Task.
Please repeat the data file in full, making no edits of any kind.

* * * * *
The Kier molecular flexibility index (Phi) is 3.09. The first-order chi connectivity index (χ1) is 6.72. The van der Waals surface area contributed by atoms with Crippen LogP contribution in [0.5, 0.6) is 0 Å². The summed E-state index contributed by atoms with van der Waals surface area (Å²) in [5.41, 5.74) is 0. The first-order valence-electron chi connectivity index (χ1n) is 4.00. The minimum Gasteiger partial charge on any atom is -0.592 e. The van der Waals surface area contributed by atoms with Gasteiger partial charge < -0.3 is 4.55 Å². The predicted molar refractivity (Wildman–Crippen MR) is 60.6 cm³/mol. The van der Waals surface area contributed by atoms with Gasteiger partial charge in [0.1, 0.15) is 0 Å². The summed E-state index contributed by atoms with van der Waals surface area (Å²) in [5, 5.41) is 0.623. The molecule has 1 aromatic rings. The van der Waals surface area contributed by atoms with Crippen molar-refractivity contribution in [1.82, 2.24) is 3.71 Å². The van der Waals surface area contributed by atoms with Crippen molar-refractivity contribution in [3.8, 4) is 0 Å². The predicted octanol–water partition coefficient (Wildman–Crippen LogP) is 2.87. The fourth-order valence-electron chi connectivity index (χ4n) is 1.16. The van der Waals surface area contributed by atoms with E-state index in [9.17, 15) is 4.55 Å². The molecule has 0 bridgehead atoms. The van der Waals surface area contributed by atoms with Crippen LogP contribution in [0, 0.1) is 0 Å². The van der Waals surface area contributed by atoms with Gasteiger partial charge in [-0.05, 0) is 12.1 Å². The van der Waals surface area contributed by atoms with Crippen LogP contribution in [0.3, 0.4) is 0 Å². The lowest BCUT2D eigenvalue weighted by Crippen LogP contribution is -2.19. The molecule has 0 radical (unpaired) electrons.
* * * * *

The Kier molecular flexibility index (Phi) is 3.09. The first-order chi connectivity index (χ1) is 6.72. The van der Waals surface area contributed by atoms with Crippen LogP contribution in [0.5, 0.6) is 0 Å². The summed E-state index contributed by atoms with van der Waals surface area (Å²) in [5.41, 5.74) is 0. The first-order valence-electron chi connectivity index (χ1n) is 4.00. The minimum Gasteiger partial charge on any atom is -0.592 e. The van der Waals surface area contributed by atoms with Gasteiger partial charge < -0.3 is 4.55 Å². The predicted molar refractivity (Wildman–Crippen MR) is 60.6 cm³/mol. The van der Waals surface area contributed by atoms with Gasteiger partial charge in [0.1, 0.15) is 0 Å². The summed E-state index contributed by atoms with van der Waals surface area (Å²) in [5, 5.41) is 0.623. The molecule has 1 aromatic rings. The van der Waals surface area contributed by atoms with Crippen molar-refractivity contribution in [1.82, 2.24) is 3.71 Å². The van der Waals surface area contributed by atoms with Crippen molar-refractivity contribution in [3.8, 4) is 0 Å². The predicted octanol–water partition coefficient (Wildman–Crippen LogP) is 2.87. The fourth-order valence-electron chi connectivity index (χ4n) is 1.16. The van der Waals surface area contributed by atoms with E-state index in [9.17, 15) is 4.55 Å². The molecule has 0 bridgehead atoms. The van der Waals surface area contributed by atoms with Crippen LogP contribution in [0, 0.1) is 0 Å². The van der Waals surface area contributed by atoms with Gasteiger partial charge in [-0.05, 0) is 12.1 Å². The van der Waals surface area contributed by atoms with Crippen LogP contribution in [0.3, 0.4) is 0 Å². The lowest BCUT2D eigenvalue weighted by Crippen LogP contribution is -2.19. The molecule has 0 radical (unpaired) electrons.